With this new compendium of meaning, the term became suitable for numerous foreign religions to represent central points of their doctrine, including Buddhism (as a translation for bodhi — “enlightenment”), Judaism (similar to the Confucians as the “right [Jewish] way”), and Islam (likewise the “right [Muslim] way”).
The Jesuits, who had intensively dealt with Confucianism from the 16th century on, also took over dao as the “correct (Catholic) way,” and the so-called Figurists, a group of Jesuits in the 18th century who saw the Messianic figure of Jesus Christ outlined in Chinese history, went so far as to point to the existence of John’s Logos in the dao of Daodejing.
In later Catholic Bible translations, dao was rarely used as a translation for Logos; instead, the Latin Verbum (from the Latin Vulgate) was transliterated, or yan 言 — “language”, “meaning” — was used, usually with the prefix sheng 圣 — “holy” (also used by the Russian Orthodox Church).
Protestant translations, however, began to use dao as a translation for Logos in the 1830s and have largely retained this practice to this day.
Some voices went so far as to describe Logos and dao as a point of contact between Christianity and the Chinese religions. By its gradual shaping in Greek and Jewish philosophy, Logos had become an appropriate “word vessel.” Similarly, dao’s final formation in Daodejing had also assumed the necessary capacity to serve as a translation for Logos.
The origins of dao and Logos have some clear differences, not the least being the personal relationship of Logos as the Son of God with God the Father. But it is remarkable that using dao as the translation of Logos emulates John’s likely intention with the use of Logos: the central concept of the philosophical and religious ideas of the target culture was used to translate the central concept of Christian theology.
This was not possible in the case of European cultures, which for the most part have offered only translations such as Word or Verbum, terms without any prior philosophical or religious meaning. Only advanced civilizations like China — or ancient Greece — were able to accomplish that. (Summarized version of: Zetzsche, Jost. Aspekte der chinesischen Bibelübersetzung. R. Malek (ed.) Fallbeispiel China. Beiträge zur Religion, Theologie und Kirche im chinesischen Kontext. Nettetal: Steyler Verlag, 1996.)
Peng Kuo-Wei adds this perspective (in Noss / Houser, p. 885): “The Chinese term chosen for logos is not hua (‘word’ or ‘utterance’) but dao from which the term ‘Taoism’ is derived and which can denote a general principle, a way (concrete or abstract), or reason. Thus, Chinese readers can understand that the dao of God is not just words spoken by God, but it constitutes the guiding salvific principle underlying the whole biblical account, including his action in history and teaching and action of Jesus whom he sent. Jesus is the dao of God because his ministry, death and resurrection comprises the fulfillment and realization of God’s theological and ethical principles for humanity.”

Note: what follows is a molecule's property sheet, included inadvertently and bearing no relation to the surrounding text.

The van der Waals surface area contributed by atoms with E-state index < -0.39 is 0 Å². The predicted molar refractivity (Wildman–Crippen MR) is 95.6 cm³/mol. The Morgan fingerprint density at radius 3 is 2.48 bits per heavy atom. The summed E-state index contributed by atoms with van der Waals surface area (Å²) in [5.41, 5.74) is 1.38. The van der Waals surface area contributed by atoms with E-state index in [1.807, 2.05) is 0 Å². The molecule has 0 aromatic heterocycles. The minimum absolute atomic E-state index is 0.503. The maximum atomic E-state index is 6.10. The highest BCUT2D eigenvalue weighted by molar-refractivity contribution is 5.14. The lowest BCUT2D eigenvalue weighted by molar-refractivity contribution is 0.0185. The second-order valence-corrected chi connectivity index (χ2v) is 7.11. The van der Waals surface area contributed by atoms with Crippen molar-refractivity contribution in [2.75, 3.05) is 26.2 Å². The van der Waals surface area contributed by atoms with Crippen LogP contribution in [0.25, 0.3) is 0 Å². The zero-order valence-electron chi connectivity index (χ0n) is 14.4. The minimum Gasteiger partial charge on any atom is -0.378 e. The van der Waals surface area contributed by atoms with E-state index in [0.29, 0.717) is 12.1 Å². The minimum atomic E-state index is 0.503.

The Greek text that describes the city of the New Jerusalem in terms of jewels and other precious materials is translated in the German New Testament translation of Klaus Berger and Christiane Nord (publ. 2005) by using color references: “The city wall is made of jasper, and the city itself of gold that is as pure as glass. The foundations of the city wall are of great beauty, for they are built out of precious stones in many different colours. The first foundation-stone is jasper, the second blue sapphire, the third red agate, the fourth light green emerald, the fifth reddish brown onyx, the sixth yellowish red carnelian, the seventh yellow-gold quartz, the eighth beryl as green as the sea, the ninth shining yellow topaz, the tenth chalcedony, shimmering green-golden, the eleventh deep red jacinth, the twelfth purple amethyst. The twelve gates are twelve pearls, each gate is made from a single pearl. The main street of the city is of gold as shining as glass.” (for the German version see below.)
Chistiane Nord (in Open Theology 2016; 2: p. 566ff.) explains: “One of the purposes of this passage is certainly a referential-descriptive one. John sees the city in a vision and describes it to his readers. The referential function of this rather technical description works quite well for most readers, and certainly best for those with a specialist knowledge of precious and semi-precious stones. But apart from the referential purpose, the author may have had the intention to express his admiration for the city he has seen. Asked about their associations when reading or listening to the text, most people answer that they are thinking of the enormous value represented by the gold and the stones.